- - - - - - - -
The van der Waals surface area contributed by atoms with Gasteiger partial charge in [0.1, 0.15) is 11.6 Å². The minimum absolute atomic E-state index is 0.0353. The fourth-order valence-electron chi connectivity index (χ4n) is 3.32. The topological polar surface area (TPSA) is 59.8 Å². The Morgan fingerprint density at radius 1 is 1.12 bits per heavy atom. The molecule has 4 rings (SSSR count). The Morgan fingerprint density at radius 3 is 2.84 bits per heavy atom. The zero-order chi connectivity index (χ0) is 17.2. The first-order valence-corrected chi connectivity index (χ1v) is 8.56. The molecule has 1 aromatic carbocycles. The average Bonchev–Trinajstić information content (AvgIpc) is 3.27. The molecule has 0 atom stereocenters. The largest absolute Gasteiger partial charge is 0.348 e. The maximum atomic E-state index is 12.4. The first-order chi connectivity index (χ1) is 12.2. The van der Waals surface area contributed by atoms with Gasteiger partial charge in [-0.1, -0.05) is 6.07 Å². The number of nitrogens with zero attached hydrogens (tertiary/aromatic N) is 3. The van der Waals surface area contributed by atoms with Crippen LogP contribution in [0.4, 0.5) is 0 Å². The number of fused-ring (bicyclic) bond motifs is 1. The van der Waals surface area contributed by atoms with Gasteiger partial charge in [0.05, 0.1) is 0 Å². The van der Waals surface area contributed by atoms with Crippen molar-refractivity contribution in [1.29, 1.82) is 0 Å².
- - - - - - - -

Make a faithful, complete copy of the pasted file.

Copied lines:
The van der Waals surface area contributed by atoms with Gasteiger partial charge in [0.1, 0.15) is 11.6 Å². The minimum absolute atomic E-state index is 0.0353. The fourth-order valence-electron chi connectivity index (χ4n) is 3.32. The topological polar surface area (TPSA) is 59.8 Å². The Morgan fingerprint density at radius 1 is 1.12 bits per heavy atom. The molecule has 4 rings (SSSR count). The Morgan fingerprint density at radius 3 is 2.84 bits per heavy atom. The zero-order chi connectivity index (χ0) is 17.2. The first-order valence-corrected chi connectivity index (χ1v) is 8.56. The molecule has 1 aromatic carbocycles. The average Bonchev–Trinajstić information content (AvgIpc) is 3.27. The molecule has 0 atom stereocenters. The largest absolute Gasteiger partial charge is 0.348 e. The maximum atomic E-state index is 12.4. The first-order chi connectivity index (χ1) is 12.2. The van der Waals surface area contributed by atoms with Gasteiger partial charge in [-0.1, -0.05) is 6.07 Å². The number of nitrogens with zero attached hydrogens (tertiary/aromatic N) is 3. The van der Waals surface area contributed by atoms with Crippen LogP contribution in [0.4, 0.5) is 0 Å². The number of fused-ring (bicyclic) bond motifs is 1. The van der Waals surface area contributed by atoms with Gasteiger partial charge in [0.05, 0.1) is 0 Å². The van der Waals surface area contributed by atoms with Crippen molar-refractivity contribution in [1.29, 1.82) is 0 Å².